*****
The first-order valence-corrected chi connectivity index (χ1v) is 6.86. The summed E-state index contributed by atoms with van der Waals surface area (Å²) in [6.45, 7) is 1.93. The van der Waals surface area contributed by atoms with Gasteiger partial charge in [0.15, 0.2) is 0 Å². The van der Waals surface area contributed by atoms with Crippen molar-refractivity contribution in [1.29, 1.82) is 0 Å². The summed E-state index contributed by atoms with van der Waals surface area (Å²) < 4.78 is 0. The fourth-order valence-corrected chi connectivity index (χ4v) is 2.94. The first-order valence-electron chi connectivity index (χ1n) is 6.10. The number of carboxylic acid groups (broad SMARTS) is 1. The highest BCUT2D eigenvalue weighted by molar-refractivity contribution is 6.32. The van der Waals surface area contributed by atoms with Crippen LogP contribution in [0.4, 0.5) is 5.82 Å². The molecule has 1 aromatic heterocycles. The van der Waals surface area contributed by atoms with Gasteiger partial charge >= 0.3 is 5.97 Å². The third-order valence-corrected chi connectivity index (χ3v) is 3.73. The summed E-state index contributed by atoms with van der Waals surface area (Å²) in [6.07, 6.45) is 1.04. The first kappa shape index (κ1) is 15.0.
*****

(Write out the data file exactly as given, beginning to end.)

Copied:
The first-order valence-corrected chi connectivity index (χ1v) is 6.86. The summed E-state index contributed by atoms with van der Waals surface area (Å²) in [6.45, 7) is 1.93. The van der Waals surface area contributed by atoms with Gasteiger partial charge in [0.15, 0.2) is 0 Å². The van der Waals surface area contributed by atoms with Crippen molar-refractivity contribution in [1.29, 1.82) is 0 Å². The summed E-state index contributed by atoms with van der Waals surface area (Å²) < 4.78 is 0. The fourth-order valence-corrected chi connectivity index (χ4v) is 2.94. The first-order valence-electron chi connectivity index (χ1n) is 6.10. The number of carboxylic acid groups (broad SMARTS) is 1. The highest BCUT2D eigenvalue weighted by molar-refractivity contribution is 6.32. The van der Waals surface area contributed by atoms with Crippen LogP contribution in [0.4, 0.5) is 5.82 Å². The molecule has 1 aromatic heterocycles. The van der Waals surface area contributed by atoms with Gasteiger partial charge >= 0.3 is 5.97 Å². The third-order valence-corrected chi connectivity index (χ3v) is 3.73. The summed E-state index contributed by atoms with van der Waals surface area (Å²) in [6.07, 6.45) is 1.04. The first kappa shape index (κ1) is 15.0.